What could go wrong often did for the NC State men's basketball team, who suffered the worst home loss ever at PNC Arena on Saturday.
The Wolfpack had little go right in getting drilled 76-45 against visiting Virginia in front of 15,623 fans at PNC Arena. NC State coach Mark Gottfried tried to keep the game in perspective, crediting Virginia's impressive offensive performance and lamenting the problems his team faced in falling to 11-5 overall and 1-2 in the ACC.
"Virginia played terrific basketball and you have to give them credit," Gottfried said. "I don't know that they can play better and I don't think we can play any worse. A perfect storm. We were pitiful in the first half, and offensively the whole game.
"We were bouncing it off our foot, throwing it out of bounds, and threw it to nobody. We weren't cutting and we weren't moving, just no zip."
Virginia improved to 12-4 overall and 3-0 in the ACC, having overcome their watershed moment where much didn't go right for them in a 87-52 loss at Tennessee on Dec. 30. NC State cruised by the Volunteers 65-58 on Dec. 18.
"We were pretty locked in defensively, and their [NCSU] youth showed and they were flat," UVa coach Tony Bennett said. "They were really cold and were off, so that helped. Coach [Gottfried] has done a really good job with his team, he really has."
Virginia sophomore center Mike Tobey had 16 points and seven rebounds, and senior small forward Joe Harris had 16 in 20 minutes. Fifth-year senior power forward Akil Mitchell added eight points and 12 rebounds in the win.
NC State was never in it from the start, falling behind 21-4 with 11:36 left in the first half. The lead eventually grew to 30-9, and 48-25 at halftime.
"There was a lot of intensity in the locker room amongst each other," Gottfried said. "Not in a negative way, but encouraging. They were hurt and felt like they could play a lot better. There was some fire from them, which I liked."
Virginia proved dominant on the boards 40-28, and even had a 12-4 advantage on the fastbreak. The Cavaliers routinely turned the Wolfpack's mistakes into points, capitalizing on 16 turnovers, including nine in the first half. Whatever NC State tried didn't work the players commented.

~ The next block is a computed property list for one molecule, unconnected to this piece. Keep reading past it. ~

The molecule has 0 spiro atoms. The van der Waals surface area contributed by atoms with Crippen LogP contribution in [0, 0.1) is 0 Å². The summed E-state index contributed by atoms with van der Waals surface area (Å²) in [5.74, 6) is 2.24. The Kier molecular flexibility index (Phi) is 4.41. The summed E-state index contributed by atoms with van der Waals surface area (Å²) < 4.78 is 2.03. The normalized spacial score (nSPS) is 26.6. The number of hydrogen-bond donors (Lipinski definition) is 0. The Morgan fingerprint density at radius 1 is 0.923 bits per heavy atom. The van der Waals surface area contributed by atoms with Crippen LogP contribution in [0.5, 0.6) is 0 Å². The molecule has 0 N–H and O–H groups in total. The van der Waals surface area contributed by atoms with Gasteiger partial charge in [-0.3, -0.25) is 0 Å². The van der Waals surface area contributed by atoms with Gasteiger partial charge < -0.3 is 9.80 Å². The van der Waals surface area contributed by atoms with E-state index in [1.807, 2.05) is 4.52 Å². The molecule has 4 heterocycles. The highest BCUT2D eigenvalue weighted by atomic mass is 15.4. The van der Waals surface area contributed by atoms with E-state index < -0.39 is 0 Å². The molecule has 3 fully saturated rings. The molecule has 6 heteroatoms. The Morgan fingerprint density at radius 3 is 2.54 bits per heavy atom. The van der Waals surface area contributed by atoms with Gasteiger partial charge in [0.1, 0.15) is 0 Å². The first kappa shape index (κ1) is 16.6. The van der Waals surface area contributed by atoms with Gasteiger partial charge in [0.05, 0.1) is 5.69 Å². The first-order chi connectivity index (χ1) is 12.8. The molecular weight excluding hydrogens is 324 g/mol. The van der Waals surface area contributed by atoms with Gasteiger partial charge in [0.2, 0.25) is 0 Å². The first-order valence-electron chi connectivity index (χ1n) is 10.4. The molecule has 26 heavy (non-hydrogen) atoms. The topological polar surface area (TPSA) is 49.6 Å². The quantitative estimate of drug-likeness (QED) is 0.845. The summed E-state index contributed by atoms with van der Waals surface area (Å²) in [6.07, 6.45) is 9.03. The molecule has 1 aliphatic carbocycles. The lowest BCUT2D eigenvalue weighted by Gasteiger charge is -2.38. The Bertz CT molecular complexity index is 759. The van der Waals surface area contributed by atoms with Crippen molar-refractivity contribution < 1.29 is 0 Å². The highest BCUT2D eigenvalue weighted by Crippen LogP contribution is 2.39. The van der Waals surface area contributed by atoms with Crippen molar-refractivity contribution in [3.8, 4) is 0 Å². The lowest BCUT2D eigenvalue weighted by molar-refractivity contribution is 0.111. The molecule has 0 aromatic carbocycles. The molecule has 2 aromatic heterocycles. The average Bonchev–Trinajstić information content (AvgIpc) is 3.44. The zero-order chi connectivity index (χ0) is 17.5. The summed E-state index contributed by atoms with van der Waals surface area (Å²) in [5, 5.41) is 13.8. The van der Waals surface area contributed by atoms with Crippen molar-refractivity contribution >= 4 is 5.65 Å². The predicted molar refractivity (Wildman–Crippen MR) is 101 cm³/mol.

"They were ready to play and we missed a couple of shots we normally make, and capitalized on all our turnovers," NCSU junior shooting guard Desmond Lee said. "It was very frustrating and everybody was looking at each other and was like, 'What is going on?' What is happening?' It was real frustrating to me."
Gottfried believed the Wolfpack defended better in the second half, but then the team couldn't score. NCSU shot an abysmal 6 for 26 after halftime and 13 of 45 for the game (28.9 percent). It proved to be one of those games, and only Lee and Ralston Turner, both junior wings, were able to crack double figures with 10 points.
"We just continued to offensively struggle to put the ball in the basket," Gottfried said.
Virginia stifled NC State sophomore small forward T.J. Warren, who never got into the rhythm of the game. Warren entered the game averaging 23.4 points per game, which ranked fifth in the nation and led the ACC, but he mustered just four points on 1 of 9 shooting.
Warren had scored in double figures in every game this season, and last was held to single digits against Temple (four points) in the NCAA Tournament loss.
"You have to give Virginia credit, they defended him really well," Gottfried said. "At the same time, he had a tough night, a very unusual night for all of us that watch T.J. play on a regular basis."
Lee couldn't remember ever losing by 30 points in a game at any level. NCSU freshman center BeeJay Anya pointed out that Hyattsville (Md.) DeMatha Catholic recovered from a 75-25 loss to Jersey City (N.J.) St. Anthony's his sophomore year on national television Jan. 15, 2011.
"That same when it happened, we won the championship," said Anya, who had three points and four blocks, including a memorable one at the rim against Tobey. "We'll see if the same thing could happen. We have to play hard from the beginning. We can learn from and let this fire help us."
NC State will have to pick up the pieces on the road the next two games. The Wolfpack play Wake Forest on Wednesday and Duke on Jan. 18. NC State has won its last three games on the road - Tennessee on Dec. 18, UNC Greensboro on Dec. 30 and Notre Dame on Jan. 7 - but also have lost the last three at home.
Lee isn't sure why the team has been playing better on the road than home, but that apparently is the case of late.
"I think we are just more focused and all we have is ourselves out there on the road," Lee said. "Everybody is in tune with each other and talking. Everybody is doing what they are supposed to do. We just have to come to play from start to finish like on the road."
Gottfried called each of the 18 ACC games "little battles" and each important.
"We aren't looking out at two games, three games," Gottfried said. "We are looking at one game. We have to get ourselves ready to play the next game."